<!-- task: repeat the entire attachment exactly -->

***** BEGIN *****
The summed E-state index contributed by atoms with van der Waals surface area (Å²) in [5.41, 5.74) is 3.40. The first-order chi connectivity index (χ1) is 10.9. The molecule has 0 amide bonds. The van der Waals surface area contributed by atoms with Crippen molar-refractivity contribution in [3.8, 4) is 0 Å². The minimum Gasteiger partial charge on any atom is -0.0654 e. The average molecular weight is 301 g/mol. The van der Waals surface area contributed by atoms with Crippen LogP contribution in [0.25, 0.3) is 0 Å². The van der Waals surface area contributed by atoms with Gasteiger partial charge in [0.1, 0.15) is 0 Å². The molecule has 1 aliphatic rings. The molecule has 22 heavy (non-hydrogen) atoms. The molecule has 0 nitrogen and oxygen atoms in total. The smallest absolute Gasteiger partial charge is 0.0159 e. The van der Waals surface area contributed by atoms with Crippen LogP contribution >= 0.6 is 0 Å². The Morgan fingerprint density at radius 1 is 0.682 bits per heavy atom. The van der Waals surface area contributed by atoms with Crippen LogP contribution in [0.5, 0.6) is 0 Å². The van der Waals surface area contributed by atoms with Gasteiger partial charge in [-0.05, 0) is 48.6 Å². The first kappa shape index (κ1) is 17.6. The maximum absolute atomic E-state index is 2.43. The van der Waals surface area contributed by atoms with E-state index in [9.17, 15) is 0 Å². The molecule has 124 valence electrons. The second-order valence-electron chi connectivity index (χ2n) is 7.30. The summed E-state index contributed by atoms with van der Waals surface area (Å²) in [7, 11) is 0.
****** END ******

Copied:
The summed E-state index contributed by atoms with van der Waals surface area (Å²) in [5.41, 5.74) is 3.40. The first-order chi connectivity index (χ1) is 10.9. The molecule has 0 amide bonds. The van der Waals surface area contributed by atoms with Crippen molar-refractivity contribution in [3.8, 4) is 0 Å². The minimum Gasteiger partial charge on any atom is -0.0654 e. The average molecular weight is 301 g/mol. The van der Waals surface area contributed by atoms with Crippen LogP contribution in [0.25, 0.3) is 0 Å². The van der Waals surface area contributed by atoms with Gasteiger partial charge in [0.1, 0.15) is 0 Å². The molecule has 1 aliphatic rings. The molecule has 22 heavy (non-hydrogen) atoms. The molecule has 0 nitrogen and oxygen atoms in total. The smallest absolute Gasteiger partial charge is 0.0159 e. The van der Waals surface area contributed by atoms with Crippen LogP contribution >= 0.6 is 0 Å². The Morgan fingerprint density at radius 1 is 0.682 bits per heavy atom. The van der Waals surface area contributed by atoms with Crippen LogP contribution in [0.5, 0.6) is 0 Å². The van der Waals surface area contributed by atoms with Gasteiger partial charge in [-0.05, 0) is 48.6 Å². The first kappa shape index (κ1) is 17.6. The maximum absolute atomic E-state index is 2.43. The van der Waals surface area contributed by atoms with E-state index in [9.17, 15) is 0 Å². The molecule has 124 valence electrons. The second-order valence-electron chi connectivity index (χ2n) is 7.30. The summed E-state index contributed by atoms with van der Waals surface area (Å²) in [7, 11) is 0.